19. The computer-implemented method of claim 16, wherein the formatting adjustments comprise characters, tabs, or spaces sufficient to extend existing text to a horizontal location proximate to the cursor location.
20. The computer-implemented method of claim 16, wherein the no existing text corresponds to a location in a graphical representation of the electronic document at which no document content exists.
21. The computer-implemented method of claim 16, wherein the no existing text corresponds to a location in a graphical representation of the electronic document outside an end of document marker.
Description
TECHNICAL FILED

This invention relates to word processing program modules. More particularly, this invention relates to a method and system for placing an insertion point in an electronic document.

BACKGROUND OF THE INVENTION

Using modem word processing program modules to create and edit electronic files, or electronic documents, is often convenient and efficient. Word processing program modules typically display an insertion point, such as a blinking short vertical line to indicate the point at which elements may be added to an electronic document. Text, tables, and other elements are typically added to an electronic document beginning at an insertion point. However, the usual method for positioning an insertion point in an electronic document is sometimes counterintuitive to users.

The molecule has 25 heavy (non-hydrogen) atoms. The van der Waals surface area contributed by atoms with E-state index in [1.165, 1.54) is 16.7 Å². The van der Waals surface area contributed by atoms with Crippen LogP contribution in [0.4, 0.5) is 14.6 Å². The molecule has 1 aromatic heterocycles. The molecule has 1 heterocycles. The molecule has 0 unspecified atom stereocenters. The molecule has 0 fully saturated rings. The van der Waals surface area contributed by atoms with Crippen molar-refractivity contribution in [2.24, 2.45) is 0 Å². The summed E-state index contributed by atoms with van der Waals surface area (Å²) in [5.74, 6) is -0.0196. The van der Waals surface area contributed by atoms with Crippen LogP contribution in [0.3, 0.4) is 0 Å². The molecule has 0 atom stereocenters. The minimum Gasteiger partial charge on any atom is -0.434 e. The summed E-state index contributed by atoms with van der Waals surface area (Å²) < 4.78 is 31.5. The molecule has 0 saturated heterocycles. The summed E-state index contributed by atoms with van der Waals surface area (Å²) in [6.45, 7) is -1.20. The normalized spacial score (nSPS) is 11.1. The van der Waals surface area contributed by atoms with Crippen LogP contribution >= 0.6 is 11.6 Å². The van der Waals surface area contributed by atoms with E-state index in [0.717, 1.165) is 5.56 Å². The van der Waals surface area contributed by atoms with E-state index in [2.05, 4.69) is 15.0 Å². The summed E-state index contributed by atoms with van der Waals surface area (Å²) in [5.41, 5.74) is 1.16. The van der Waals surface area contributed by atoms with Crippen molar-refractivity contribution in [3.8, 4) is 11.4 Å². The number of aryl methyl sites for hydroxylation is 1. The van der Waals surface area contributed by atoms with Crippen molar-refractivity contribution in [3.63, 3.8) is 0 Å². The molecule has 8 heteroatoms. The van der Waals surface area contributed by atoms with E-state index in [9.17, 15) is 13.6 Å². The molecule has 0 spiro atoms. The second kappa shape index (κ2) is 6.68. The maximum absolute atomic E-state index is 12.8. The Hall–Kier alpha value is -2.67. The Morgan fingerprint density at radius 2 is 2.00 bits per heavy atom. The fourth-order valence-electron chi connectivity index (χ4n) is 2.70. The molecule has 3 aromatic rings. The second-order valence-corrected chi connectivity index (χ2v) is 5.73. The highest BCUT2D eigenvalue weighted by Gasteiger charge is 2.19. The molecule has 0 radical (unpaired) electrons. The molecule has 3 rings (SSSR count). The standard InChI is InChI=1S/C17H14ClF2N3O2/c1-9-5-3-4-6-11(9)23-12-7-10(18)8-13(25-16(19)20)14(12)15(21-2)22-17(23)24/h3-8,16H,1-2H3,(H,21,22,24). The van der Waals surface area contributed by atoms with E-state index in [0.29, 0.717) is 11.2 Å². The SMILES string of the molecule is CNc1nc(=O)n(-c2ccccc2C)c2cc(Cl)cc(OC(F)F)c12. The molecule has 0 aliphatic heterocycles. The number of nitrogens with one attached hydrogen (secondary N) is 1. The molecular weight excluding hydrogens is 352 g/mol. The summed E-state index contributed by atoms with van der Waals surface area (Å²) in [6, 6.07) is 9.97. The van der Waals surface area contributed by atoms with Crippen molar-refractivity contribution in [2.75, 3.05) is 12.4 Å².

Typically, using a U.S. word processing program module, an insertion point is vertically positioned by using the enter key to add “paragraph marks” and horizontally positioned by adding tabs or spaces on a line. This typical method is based upon the typewriter concept of the use of tabs and carriage returns to move down and across a typewritten page. However, many users, including Asian users, are unfamiliar with typewriters. Thus, the typewriter metaphor for positioning an insertion point in an electronic document is counterintuitive to many users.

Some Asian versions of word processing program modules compose documents with spaces placed throughout the document and paragraph marks (¶) placed throughout the document. Because the document is composed of spaces, which are automatically created when a document is created, a user may position an insertion point anywhere within a document by clicking a mouse button and immediately begin typing in text at the cursor location. In contrast, in most program modules, each page must be created and then paragraph marks added to the pages of the document to vertically position the insertion point.